It is doubts such as these which highlight the need to keep supplementation natural, although excessive quantities of natural nutrients can themselves prove every bit as toxic as synthetic ones. The advantage which natural substances have is that they have been part of our human body economy for millions of years, and to a large extent we understand what they do and how they work. This cannot be said for synthetic substances, however attractive their use might appear at first glance.
The recommendation is chat any use of artificial antioxidants in a life extension programme should be seen as experimental at best and dangerous at worst.
General nutritional support
Even if you are not convinced of the need for antioxidant supplementation, it is still necessary to insist that any calorie restriction diet should be accompanied by the taking of one strong multimineral and one strong multivitamin capsule/tablet daily. These are essential to prevent any chance of deficiency from developing, something which would reduce the effectiveness of the diet dramatically. It is suggested that these supplements contain at least the current RDA levels for all the major nutrients, so that together with those nutrients derived from the diet you are absolutely certain of meeting your personal needs nutritionally.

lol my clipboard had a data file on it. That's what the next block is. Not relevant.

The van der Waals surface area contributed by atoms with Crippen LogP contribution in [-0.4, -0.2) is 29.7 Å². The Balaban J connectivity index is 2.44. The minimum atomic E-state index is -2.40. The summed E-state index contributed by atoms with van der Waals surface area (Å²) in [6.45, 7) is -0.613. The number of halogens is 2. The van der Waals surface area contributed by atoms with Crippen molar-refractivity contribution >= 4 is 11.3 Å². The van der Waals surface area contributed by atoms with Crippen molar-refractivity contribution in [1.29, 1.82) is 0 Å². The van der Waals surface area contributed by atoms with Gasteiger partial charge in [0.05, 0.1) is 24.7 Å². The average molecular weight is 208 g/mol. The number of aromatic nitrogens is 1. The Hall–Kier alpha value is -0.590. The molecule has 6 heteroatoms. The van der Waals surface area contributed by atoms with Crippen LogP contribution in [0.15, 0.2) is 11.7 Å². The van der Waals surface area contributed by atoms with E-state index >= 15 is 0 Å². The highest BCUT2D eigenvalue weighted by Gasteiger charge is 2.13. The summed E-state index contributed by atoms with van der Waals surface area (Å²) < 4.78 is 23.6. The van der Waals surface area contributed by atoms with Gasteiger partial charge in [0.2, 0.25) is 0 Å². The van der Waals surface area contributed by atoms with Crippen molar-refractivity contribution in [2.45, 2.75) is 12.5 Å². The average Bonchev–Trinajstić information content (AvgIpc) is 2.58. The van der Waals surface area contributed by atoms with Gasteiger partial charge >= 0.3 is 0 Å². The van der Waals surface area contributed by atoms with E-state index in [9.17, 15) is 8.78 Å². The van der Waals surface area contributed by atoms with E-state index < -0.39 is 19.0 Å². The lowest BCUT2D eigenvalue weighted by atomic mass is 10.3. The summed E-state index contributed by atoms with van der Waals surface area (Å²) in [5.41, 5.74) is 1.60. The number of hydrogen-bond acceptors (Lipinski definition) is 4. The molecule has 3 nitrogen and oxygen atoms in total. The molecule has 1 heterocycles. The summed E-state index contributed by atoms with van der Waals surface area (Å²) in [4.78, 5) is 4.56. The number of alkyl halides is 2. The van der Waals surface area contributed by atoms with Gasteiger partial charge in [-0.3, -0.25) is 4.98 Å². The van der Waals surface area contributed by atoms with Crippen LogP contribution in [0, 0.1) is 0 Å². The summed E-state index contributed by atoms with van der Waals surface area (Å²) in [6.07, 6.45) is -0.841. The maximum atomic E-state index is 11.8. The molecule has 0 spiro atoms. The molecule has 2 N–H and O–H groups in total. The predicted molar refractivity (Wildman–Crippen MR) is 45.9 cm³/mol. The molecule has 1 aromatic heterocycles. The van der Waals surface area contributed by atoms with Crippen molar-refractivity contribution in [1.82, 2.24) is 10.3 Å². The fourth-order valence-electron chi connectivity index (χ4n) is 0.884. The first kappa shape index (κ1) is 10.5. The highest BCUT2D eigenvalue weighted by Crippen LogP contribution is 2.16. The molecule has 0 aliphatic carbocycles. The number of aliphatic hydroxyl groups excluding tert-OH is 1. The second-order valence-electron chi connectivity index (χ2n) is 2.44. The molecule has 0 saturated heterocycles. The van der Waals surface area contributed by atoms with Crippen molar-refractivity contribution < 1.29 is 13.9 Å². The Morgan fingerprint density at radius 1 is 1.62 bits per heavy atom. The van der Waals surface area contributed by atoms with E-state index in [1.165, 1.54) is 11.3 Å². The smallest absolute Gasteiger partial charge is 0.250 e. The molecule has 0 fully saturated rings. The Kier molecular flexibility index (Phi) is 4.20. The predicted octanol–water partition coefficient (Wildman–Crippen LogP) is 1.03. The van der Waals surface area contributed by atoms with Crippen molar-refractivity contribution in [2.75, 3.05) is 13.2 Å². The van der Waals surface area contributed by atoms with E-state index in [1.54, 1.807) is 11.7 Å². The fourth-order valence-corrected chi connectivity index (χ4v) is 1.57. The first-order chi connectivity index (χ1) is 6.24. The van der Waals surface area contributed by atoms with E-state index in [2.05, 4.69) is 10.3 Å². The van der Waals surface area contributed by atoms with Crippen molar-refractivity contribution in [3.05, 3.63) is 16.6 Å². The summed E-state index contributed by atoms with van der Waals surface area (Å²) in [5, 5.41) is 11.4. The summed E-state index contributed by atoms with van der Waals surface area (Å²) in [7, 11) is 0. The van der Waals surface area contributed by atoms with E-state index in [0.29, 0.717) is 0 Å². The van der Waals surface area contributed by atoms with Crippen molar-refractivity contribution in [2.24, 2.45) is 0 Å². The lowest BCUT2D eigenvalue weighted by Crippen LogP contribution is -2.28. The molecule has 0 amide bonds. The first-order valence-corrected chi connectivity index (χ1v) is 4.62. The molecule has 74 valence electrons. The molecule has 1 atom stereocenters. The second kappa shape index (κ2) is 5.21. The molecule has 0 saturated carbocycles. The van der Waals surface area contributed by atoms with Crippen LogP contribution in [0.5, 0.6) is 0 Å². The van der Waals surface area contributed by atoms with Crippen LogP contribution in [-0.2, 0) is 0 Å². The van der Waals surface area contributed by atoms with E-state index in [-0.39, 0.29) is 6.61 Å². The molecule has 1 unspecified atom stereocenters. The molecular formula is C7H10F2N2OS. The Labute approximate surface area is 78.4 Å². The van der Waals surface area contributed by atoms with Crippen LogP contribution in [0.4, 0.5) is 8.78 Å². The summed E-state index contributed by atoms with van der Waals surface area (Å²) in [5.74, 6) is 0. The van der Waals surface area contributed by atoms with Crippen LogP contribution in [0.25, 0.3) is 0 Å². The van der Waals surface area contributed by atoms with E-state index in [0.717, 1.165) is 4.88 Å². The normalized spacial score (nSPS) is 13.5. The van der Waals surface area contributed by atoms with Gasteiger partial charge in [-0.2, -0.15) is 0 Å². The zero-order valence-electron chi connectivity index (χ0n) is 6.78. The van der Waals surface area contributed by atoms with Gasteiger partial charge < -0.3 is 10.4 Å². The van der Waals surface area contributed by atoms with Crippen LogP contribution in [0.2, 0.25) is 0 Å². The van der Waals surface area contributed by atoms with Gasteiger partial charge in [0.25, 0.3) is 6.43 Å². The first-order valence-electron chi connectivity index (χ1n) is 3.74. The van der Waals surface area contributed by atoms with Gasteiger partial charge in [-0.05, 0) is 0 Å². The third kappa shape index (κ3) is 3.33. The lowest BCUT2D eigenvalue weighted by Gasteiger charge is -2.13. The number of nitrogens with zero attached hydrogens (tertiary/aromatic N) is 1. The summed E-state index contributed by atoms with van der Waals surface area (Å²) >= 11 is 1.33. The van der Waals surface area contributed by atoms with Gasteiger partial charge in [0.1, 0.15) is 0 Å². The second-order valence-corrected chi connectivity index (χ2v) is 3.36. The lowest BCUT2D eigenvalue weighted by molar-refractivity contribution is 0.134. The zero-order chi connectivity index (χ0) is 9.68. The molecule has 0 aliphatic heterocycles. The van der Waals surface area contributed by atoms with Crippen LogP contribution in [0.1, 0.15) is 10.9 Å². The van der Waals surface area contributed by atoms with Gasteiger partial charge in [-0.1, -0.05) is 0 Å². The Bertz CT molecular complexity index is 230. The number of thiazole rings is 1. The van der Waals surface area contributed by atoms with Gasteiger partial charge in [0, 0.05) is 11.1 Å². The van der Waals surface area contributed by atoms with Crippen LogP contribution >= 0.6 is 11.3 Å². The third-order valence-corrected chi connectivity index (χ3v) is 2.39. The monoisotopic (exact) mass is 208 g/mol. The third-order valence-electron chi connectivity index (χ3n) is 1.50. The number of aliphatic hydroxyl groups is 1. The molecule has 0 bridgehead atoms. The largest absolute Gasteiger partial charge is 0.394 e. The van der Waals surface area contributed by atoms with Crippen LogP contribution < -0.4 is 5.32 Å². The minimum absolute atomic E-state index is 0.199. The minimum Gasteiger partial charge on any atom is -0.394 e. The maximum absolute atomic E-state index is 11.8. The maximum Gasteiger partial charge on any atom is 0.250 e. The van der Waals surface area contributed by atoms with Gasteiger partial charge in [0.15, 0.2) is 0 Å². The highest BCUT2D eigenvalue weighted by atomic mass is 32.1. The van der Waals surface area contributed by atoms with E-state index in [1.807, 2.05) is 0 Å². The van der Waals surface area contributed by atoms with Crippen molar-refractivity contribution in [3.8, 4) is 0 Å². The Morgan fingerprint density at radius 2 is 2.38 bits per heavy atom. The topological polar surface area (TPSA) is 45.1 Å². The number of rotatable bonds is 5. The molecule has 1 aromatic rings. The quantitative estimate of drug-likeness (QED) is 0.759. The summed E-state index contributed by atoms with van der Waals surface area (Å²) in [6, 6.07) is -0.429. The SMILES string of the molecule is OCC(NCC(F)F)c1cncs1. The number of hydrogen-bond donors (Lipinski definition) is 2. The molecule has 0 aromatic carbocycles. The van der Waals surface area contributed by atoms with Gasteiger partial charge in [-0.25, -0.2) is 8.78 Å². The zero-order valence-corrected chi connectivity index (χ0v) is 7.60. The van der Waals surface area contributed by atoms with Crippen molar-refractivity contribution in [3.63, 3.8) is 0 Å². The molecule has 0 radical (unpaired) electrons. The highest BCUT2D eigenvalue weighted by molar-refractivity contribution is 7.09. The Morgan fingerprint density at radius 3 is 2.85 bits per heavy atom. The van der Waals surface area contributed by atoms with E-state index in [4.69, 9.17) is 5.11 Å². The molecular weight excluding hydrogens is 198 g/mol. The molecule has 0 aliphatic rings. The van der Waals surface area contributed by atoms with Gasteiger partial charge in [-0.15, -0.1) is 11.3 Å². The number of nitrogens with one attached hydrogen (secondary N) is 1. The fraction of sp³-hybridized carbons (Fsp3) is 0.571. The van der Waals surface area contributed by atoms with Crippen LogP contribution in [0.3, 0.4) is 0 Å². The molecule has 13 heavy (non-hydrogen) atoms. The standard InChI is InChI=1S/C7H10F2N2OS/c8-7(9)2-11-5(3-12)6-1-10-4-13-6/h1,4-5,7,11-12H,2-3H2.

Weindruch and Walford investigated the current state of nutrient deficiency in one or more essential vitamins or minerals which prevails in most population groups in Western society, despite high calorie dietary intakes, and they concluded: ~Either the foods (on the diet) must be carefully selected or the diet supplemented so that intake approaches RDA for all essential nutrients, at whatever calorie level is found to achieve slow bodyweight loss towards a maintenance level' This is unequivocal.
If you are going to follow a low calorie diet, as described in Chapter 12, with optimal intake of protein and fat, you must supplement with essential nutrients in order to avoid risk of serious imbalances.
The special needs of post-menopausal women
The near-epidemic of osteoporosis affecting post-menopausal women deserves a special mention as it is largely preventable. A balanced restricted calorie diet provides adequate calcium, as shown in Chapter 13. However, as an added insurance measure it is suggested that any woman approaching menopause who is intent on applying calorie restriction methods should supplement daily with 1 gram of calcium and 0.5 gram of magnesium. (These should be in the form of calcium citrate or calcium orotate and magnesium orotate, if possible. Ask at a good health store for advice.) It has been shown that regular supplementation enhances bone density in menopausal women, the most vulnerable of whom are those already underweight and white (for reasons which are not dear people of coloured origin and those who are above average weight are less prone to osteoporosis).
Methods of Lowering Core Temperature